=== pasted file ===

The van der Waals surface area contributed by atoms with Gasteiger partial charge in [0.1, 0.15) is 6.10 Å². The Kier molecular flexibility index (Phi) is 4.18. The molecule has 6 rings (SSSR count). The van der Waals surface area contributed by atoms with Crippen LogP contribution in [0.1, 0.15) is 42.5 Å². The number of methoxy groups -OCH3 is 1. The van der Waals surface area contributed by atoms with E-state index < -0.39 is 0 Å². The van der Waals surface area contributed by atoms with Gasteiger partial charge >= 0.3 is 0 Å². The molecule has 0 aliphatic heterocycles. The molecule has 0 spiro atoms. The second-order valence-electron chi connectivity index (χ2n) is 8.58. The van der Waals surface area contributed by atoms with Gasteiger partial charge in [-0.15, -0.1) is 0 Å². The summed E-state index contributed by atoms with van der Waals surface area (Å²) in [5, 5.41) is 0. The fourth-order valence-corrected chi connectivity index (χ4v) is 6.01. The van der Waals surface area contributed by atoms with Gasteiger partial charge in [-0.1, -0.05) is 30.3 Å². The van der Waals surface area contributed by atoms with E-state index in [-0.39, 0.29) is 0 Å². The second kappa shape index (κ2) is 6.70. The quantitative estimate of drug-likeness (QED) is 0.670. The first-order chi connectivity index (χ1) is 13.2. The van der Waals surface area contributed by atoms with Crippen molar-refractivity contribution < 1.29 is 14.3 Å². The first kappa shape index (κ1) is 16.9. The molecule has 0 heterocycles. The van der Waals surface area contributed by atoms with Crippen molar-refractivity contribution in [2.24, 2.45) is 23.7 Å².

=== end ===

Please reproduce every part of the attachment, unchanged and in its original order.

The van der Waals surface area contributed by atoms with Gasteiger partial charge in [0.1, 0.15) is 6.10 Å². The Kier molecular flexibility index (Phi) is 4.18. The molecule has 6 rings (SSSR count). The van der Waals surface area contributed by atoms with Crippen LogP contribution in [0.1, 0.15) is 42.5 Å². The number of methoxy groups -OCH3 is 1. The van der Waals surface area contributed by atoms with E-state index < -0.39 is 0 Å². The van der Waals surface area contributed by atoms with Gasteiger partial charge >= 0.3 is 0 Å². The molecule has 0 aliphatic heterocycles. The molecule has 0 spiro atoms. The second-order valence-electron chi connectivity index (χ2n) is 8.58. The van der Waals surface area contributed by atoms with Gasteiger partial charge in [-0.15, -0.1) is 0 Å². The summed E-state index contributed by atoms with van der Waals surface area (Å²) in [5, 5.41) is 0. The fourth-order valence-corrected chi connectivity index (χ4v) is 6.01. The van der Waals surface area contributed by atoms with Gasteiger partial charge in [-0.1, -0.05) is 30.3 Å². The van der Waals surface area contributed by atoms with E-state index in [-0.39, 0.29) is 0 Å². The second kappa shape index (κ2) is 6.70. The quantitative estimate of drug-likeness (QED) is 0.670. The first-order chi connectivity index (χ1) is 13.2. The van der Waals surface area contributed by atoms with Crippen molar-refractivity contribution < 1.29 is 14.3 Å². The first kappa shape index (κ1) is 16.9. The molecule has 0 heterocycles. The van der Waals surface area contributed by atoms with Crippen molar-refractivity contribution in [2.24, 2.45) is 23.7 Å².